A widespread culture of silence among healthcare workers enables medical errors to go unchallenged in Illinois and throughout the country. A report produced by VitalSmarts and the American Association of Critical-Care Nurses revealed that over half of the nurses, doctors, clinical support workers and administrators that responded had seen colleagues break rules and make mistakes.
People in Illinois may be interested in a study that demonstrates some of the reasons why emergency room physicians are sued much more frequently than are other doctors. The study was conducted by the nation's largest medical malpractice insurance company, and the results were released on April 13.
On March 11, an Illinois woman filed suit for over $100,000 against her psychologist, claiming she received negligent care. The plaintiff was treated for mental health care for four years by the psychoanalyst. The woman says that as a result of the doctor's subpar treatment, her psychological and mental condition has declined.
Some Illinois residents may have heard of a growing trend in medical care known as concierge medicine practices. These companies usually charge patients a membership fee for what they advertise as better medical service including same-day appointments. Doctors pay a per-patient fee as well, and in return the companies offer marketing and other services. In general, concierge medicine practices maintain that they offer doctors and patients a way to connect but that they are not responsible for the doctors. However, a ruling on Feb. 10 may bring changes to the industry.
Measles is an infectious virus that was thought to be essentially eliminated in the United States many years ago. This was due in large part to the effectiveness of the MMR vaccine that inoculated individuals, especially children, from the three formerly common diseases of measles, mumps and rubella. Recently, however, there has been a noticeable increase in the virus. This is due to a variety of factors, including lower vaccination rates and misdiagnosis. Illinois parents are advised by authorities to get the vaccination on schedule and be aware of the signs of the virus in their children.
Illinois patients who suspect that they were the victims of medical malpractice may be unsure where they will find the time to collect their medical records, contact an attorney and initiate a malpractice case. It may be even more difficult if they are still recovering from a botched surgery or are undergoing long-term treatment as a result of a delayed diagnosis. However, because of the statute of limitations on medical malpractice suits, it may be beneficial to start the process as soon as possible.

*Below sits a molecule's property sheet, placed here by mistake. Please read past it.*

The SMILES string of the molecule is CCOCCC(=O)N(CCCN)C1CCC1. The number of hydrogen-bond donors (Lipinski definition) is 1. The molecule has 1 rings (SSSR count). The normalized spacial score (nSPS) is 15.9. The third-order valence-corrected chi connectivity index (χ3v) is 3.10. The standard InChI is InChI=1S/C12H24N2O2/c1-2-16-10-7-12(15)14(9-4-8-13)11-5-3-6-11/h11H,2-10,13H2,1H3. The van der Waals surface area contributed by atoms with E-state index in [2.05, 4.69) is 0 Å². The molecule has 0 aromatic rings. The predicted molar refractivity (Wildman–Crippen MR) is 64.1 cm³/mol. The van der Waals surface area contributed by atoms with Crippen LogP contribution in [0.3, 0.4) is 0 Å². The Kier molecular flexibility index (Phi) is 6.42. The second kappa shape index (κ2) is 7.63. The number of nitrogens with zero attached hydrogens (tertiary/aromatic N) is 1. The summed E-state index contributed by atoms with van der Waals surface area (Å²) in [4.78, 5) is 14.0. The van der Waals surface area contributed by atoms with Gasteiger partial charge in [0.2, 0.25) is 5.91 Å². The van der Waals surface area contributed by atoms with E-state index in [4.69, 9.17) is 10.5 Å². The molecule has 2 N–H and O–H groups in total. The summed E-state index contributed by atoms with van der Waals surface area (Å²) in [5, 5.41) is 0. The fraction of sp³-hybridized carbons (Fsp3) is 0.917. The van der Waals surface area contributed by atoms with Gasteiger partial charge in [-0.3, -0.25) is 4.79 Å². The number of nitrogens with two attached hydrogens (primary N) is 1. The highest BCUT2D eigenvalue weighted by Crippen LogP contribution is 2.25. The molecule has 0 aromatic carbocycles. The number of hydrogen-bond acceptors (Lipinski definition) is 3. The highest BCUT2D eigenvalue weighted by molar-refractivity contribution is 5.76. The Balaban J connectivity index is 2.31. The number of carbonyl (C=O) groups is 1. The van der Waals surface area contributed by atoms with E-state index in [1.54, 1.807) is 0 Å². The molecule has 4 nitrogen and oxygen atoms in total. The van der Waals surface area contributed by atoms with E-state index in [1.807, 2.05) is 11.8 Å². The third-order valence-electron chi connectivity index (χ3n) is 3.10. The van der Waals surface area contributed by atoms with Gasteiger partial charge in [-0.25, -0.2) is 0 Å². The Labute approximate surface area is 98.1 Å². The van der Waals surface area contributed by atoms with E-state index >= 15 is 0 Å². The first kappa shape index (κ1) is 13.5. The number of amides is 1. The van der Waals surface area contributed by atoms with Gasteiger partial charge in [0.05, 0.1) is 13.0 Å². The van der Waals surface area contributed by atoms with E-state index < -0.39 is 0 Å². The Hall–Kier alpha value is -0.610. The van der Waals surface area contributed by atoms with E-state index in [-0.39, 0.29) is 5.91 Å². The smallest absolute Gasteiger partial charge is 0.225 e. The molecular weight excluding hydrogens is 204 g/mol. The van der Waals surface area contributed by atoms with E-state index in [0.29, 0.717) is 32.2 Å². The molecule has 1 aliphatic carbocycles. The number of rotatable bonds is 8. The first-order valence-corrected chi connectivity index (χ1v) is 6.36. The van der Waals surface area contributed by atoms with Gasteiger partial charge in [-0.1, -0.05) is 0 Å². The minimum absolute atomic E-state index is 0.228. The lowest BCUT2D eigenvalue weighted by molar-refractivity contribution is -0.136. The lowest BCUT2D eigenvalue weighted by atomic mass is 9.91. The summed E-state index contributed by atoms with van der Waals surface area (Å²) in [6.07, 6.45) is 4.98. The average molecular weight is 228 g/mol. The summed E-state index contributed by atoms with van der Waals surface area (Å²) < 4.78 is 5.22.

A woman has filed a civil lawsuit in Cook County against two doctors for treatment she alleges was so negligent it forced her to have to have her leg amputated above her knee. According to the complaint, the woman went to Norwegian American Hospital seeking treatment for an injured knee on Feb. 2, 2013.
An Illinois man has filed a lawsuit following a knee surgery on April 25, 2013, alleging that the medical staff on duty during the surgery failed to follow correct safety protocol. The plaintiff believes that he developed a focal compression injury and acute compartment syndrome as a result of mistakes made during his knee surgery.
Negligent intubation is one of the leading causes of malpractice suits filed against anesthesiologists. These are also the type of doctor errors that should not occur. Intubations can either be by endotracheal or tracheostomy tube. The purpose of intubation is to provide adequate oxygen to patients who cannot breath on their own. Sometimes this is because they are undergoing surgery and general anesthesia is required. Sometimes patients need to be intubated because their medical condition is so serious they can't breathe on their own. Patients with a severe head injury will be intubated to prevent aspiration, or vomiting into their lungs. Patients with airway obstruction, such as an acute laryngeal edema, are intubed to protect and control the airway.
Chicago residents may be hesitant to ask their doctors questions when they receive medical treatment, but a strong doctor-patient relationship is vital for efficient care. By knowing the right questions to ask their doctors, patients may be able to positively impact their recovery from illnesses or surgeries.